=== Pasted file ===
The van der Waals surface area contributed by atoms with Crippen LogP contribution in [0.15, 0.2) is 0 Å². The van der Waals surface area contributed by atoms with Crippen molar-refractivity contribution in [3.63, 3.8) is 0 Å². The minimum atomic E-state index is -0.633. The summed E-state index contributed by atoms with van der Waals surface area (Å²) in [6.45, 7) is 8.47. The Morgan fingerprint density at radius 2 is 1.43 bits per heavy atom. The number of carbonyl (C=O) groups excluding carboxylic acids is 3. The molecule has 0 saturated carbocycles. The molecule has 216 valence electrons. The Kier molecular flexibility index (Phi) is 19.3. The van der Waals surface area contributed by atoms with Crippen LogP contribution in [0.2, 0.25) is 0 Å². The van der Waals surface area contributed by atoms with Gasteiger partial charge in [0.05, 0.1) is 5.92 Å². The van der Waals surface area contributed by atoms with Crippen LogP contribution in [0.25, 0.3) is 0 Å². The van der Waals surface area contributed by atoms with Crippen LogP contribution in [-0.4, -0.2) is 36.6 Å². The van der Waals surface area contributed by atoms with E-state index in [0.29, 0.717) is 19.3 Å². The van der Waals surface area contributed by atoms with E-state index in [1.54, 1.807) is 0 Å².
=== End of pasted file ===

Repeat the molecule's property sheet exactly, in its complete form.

The van der Waals surface area contributed by atoms with Crippen LogP contribution in [0.15, 0.2) is 0 Å². The van der Waals surface area contributed by atoms with Crippen molar-refractivity contribution in [3.63, 3.8) is 0 Å². The minimum atomic E-state index is -0.633. The summed E-state index contributed by atoms with van der Waals surface area (Å²) in [6.45, 7) is 8.47. The Morgan fingerprint density at radius 2 is 1.43 bits per heavy atom. The number of carbonyl (C=O) groups excluding carboxylic acids is 3. The molecule has 0 saturated carbocycles. The molecule has 216 valence electrons. The Kier molecular flexibility index (Phi) is 19.3. The van der Waals surface area contributed by atoms with Crippen LogP contribution in [0.2, 0.25) is 0 Å². The van der Waals surface area contributed by atoms with Gasteiger partial charge in [0.05, 0.1) is 5.92 Å². The van der Waals surface area contributed by atoms with Crippen LogP contribution in [0.25, 0.3) is 0 Å². The van der Waals surface area contributed by atoms with Crippen LogP contribution in [-0.4, -0.2) is 36.6 Å². The van der Waals surface area contributed by atoms with E-state index in [0.29, 0.717) is 19.3 Å². The van der Waals surface area contributed by atoms with E-state index in [1.54, 1.807) is 0 Å².